News Walthamstow

Blackhorse Lane developer claims plans to build record-breaking towers are ‘loss-making’

The claim contradicts a recent £66million profit forecast NEAT Developments made, reports Josh Mellor, Local Democracy Reporter

A computer generated image showing a view of the proposed buildings in the Uplands Business Park Image: NEAT/Blackrock

A developer hoping to break Waltham Forest’s record for tall buildings has claimed that its plans are “loss-making” despite forecasting a profit of about £66million.

NEAT Developments and the world’s largest investment manager BlackRock have submitted a planning application to build eight towers of between 18 to 38 storeys in Uplands Business Park, Blackhorse Lane. The towers are set to contain a total of 1,800 homes between them. 

The developer originally proposed that 35% of the homes would meet Mayor of London Sadiq Khan’s affordable housing targets, but it is now proposing to cut this down to “at least 20%”.

At a briefing to members of Waltham Forest Council’s planning committee last week, representatives from NEAT told members that new fire safety rules requiring a second staircase have added about £25m to the project’s costs.

NEAT’s director of public sector partnerships Brian Reynolds said: “I think it’s worth saying the scheme at the moment doesn’t make any money at all – in fact it’s loss-making.

“But that’s because we’re in quite extraordinary times and over a long period we don’t expect that to carry on, so we take the commercial view that things will improve.”

A breakdown of the development’s costs and profit recently submitted to the council claims the scheme would lose about £84m from overall construction costs of £936m.

However, the total costs include an assumption that the developer should make a profit of £150m – about 16% more than the cost of building.

This suggests that the development is forecast to make a final profit of about £66m.

NEAT and Blackrock have not responded to repeated requests for comment from the Local Democracy Reporting Service.

During the briefing, the council’s planning committee members did not scrutinise figures behind the “loss-making” claim but expressed concern about the affordability of the proposed homes.

Chair Jenny Gray said: “I’m sure everybody is excited about the industrial strategy with creative makers and creators, but everybody is concerned about affordable housing, which I know you have taken on board.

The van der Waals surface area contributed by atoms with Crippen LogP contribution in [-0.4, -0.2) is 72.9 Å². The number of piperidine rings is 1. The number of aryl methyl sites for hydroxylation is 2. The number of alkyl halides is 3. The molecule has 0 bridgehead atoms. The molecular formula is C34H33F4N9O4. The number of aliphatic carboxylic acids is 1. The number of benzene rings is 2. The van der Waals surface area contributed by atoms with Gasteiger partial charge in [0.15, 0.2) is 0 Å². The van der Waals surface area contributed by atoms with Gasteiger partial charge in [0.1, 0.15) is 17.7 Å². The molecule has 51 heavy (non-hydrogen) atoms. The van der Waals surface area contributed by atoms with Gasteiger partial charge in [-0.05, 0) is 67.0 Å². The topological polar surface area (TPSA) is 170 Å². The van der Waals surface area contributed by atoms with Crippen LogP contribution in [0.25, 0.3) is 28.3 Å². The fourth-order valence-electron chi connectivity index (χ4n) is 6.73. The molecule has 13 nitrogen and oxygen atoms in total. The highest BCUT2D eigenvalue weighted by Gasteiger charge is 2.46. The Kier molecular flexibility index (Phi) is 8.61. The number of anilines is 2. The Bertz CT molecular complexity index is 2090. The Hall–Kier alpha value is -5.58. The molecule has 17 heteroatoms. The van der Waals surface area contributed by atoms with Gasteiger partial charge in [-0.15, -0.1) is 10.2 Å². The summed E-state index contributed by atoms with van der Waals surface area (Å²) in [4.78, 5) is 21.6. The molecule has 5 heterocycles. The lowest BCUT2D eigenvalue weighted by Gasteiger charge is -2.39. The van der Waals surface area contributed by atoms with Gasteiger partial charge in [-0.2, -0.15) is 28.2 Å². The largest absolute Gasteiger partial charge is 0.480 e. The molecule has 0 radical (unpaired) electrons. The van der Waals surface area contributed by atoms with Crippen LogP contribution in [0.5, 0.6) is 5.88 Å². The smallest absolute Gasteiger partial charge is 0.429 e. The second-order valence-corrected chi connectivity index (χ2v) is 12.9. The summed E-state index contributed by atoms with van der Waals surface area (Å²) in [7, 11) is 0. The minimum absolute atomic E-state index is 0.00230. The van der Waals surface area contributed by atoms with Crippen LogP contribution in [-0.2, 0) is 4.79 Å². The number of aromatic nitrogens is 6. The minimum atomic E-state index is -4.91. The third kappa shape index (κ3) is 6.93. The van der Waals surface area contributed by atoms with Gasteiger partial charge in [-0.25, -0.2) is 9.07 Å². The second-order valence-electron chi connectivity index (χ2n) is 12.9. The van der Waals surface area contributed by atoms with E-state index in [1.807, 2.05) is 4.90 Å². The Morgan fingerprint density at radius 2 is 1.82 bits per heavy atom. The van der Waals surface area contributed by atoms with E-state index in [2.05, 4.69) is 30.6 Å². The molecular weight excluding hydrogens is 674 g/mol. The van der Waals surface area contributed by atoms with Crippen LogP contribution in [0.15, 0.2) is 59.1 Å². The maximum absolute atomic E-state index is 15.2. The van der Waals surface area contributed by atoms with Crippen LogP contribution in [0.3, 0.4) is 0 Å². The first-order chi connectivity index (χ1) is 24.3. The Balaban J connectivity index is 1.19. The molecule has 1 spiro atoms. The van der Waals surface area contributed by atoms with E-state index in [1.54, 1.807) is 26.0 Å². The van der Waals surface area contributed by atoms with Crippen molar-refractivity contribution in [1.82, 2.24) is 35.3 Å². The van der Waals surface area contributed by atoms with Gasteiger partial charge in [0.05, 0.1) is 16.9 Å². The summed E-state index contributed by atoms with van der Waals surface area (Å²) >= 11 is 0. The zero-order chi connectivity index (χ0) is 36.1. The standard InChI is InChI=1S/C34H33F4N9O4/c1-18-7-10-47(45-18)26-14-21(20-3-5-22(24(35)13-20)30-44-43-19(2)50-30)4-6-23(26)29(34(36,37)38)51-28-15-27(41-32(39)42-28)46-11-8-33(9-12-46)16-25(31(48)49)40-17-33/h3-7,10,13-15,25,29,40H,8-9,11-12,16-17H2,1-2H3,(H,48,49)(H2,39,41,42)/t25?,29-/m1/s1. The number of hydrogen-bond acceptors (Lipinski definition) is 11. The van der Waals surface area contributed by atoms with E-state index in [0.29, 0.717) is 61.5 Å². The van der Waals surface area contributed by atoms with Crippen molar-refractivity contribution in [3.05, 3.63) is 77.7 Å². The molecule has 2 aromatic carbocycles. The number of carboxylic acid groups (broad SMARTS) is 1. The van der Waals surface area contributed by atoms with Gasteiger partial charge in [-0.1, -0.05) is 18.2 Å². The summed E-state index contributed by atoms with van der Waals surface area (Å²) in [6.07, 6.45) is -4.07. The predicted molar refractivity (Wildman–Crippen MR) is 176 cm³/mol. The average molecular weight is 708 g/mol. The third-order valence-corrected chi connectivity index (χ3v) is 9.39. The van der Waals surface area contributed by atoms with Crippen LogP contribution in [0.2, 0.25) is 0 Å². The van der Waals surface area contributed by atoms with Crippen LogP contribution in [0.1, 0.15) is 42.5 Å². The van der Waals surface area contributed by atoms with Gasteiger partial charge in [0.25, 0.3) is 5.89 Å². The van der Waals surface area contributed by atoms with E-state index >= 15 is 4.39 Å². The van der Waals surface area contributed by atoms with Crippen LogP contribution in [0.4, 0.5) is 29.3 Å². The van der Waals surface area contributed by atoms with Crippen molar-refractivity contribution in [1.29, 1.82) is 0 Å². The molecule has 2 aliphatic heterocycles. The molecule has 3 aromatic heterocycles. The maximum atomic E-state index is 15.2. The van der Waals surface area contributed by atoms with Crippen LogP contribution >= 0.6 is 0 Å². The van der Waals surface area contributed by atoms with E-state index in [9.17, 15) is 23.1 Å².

“We recognise that we are a local authority and we have to work in partnership with developers or we wouldn’t get any affordable housing at all.”

Reynolds said: “Our target was 35%, we’re quite happy to do that if it works financially, but at the moment we have no plans to come back with a different offer.”

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He added that another challenge to including affordable housing is the “window” for the Mayor’s affordable housing grant funding, which closes in 2026.

The council’s deputy leader and cabinet member for housing and regeneration Ahsan Khan said: “The planning assessment of the application is currently ongoing and has not yet been completed – when this process has been completed it will be carefully considered the same as any other application.”

Cllr Khan claimed he was “unable” to comment further due to the council’s role as a planning authority.

A computer generated image of part of the proposed development, Credit: NEAT/Blackrock

NEAT and Blackrock have submitted an application to replace the existing Uplands Business Park buildings with a new industrial space and a collection of residential buildings.

This includes five residential towers reaching 30 to 38 storeys, three towers at 18 storeys. Six smaller towers up to eleven storeys tall have also been proposed.

A new industrial space would replace the existing buildings in two taller blocks at the northern end of the business park.

A study of the towers’ impact on the local skyline, submitted by NEAT and Blackrock has concluded that although some views would see a “high” impact, the overall effect would be “beneficial”.

Viewing the development from the open space of the reservoirs, the study said the “tonality” of the brickwork and the “articulation” of the buildings would establish a “robust residential character”.

It added: “The illustrative scheme demonstrates how the development specification document and design guidelines could be applied to create a coherent grouping of buildings that create a dynamic skyline through the introduction of varied and higher quality of architecture.”

The Mayor of London, who also has powers over large planning applications, has warned that the proposals are currently “not compliant” with planning rules because Blackhorse Lane is not identified as “suitable” for tall buildings in the Waltham Forest’s current Local Plan.

The council’s last Local Plan has been out-of-date since 2020 but the next plan, which does identify Blackhorse Lane as “suitable” for tall buildings, is yet to win final approval from the government’s planning inspectors.

When approached for comment, a spokesperson for the Mayor said: “We can’t comment on this given that the planning application is yet to be referred to the Mayor for consideration at Stage 2.”

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